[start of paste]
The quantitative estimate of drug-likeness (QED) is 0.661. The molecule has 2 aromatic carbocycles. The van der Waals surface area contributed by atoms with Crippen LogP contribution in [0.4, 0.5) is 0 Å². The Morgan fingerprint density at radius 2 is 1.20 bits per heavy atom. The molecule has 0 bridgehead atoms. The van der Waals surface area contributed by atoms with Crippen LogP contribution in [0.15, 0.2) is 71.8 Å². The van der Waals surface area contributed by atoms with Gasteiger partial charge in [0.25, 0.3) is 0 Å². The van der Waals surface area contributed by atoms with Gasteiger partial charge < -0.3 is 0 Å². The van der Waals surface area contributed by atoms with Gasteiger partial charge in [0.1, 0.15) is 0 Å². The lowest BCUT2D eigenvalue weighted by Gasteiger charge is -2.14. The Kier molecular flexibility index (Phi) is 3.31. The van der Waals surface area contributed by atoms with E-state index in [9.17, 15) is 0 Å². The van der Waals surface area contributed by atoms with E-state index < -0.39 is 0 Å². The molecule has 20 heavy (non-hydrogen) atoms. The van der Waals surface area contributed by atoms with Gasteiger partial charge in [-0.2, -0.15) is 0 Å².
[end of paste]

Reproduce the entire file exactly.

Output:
The quantitative estimate of drug-likeness (QED) is 0.661. The molecule has 2 aromatic carbocycles. The van der Waals surface area contributed by atoms with Crippen LogP contribution in [0.4, 0.5) is 0 Å². The Morgan fingerprint density at radius 2 is 1.20 bits per heavy atom. The molecule has 0 bridgehead atoms. The van der Waals surface area contributed by atoms with Crippen LogP contribution in [0.15, 0.2) is 71.8 Å². The van der Waals surface area contributed by atoms with Gasteiger partial charge in [0.25, 0.3) is 0 Å². The van der Waals surface area contributed by atoms with Gasteiger partial charge < -0.3 is 0 Å². The van der Waals surface area contributed by atoms with Gasteiger partial charge in [0.1, 0.15) is 0 Å². The lowest BCUT2D eigenvalue weighted by Gasteiger charge is -2.14. The Kier molecular flexibility index (Phi) is 3.31. The van der Waals surface area contributed by atoms with E-state index in [9.17, 15) is 0 Å². The van der Waals surface area contributed by atoms with E-state index < -0.39 is 0 Å². The molecule has 20 heavy (non-hydrogen) atoms. The van der Waals surface area contributed by atoms with Gasteiger partial charge in [-0.2, -0.15) is 0 Å².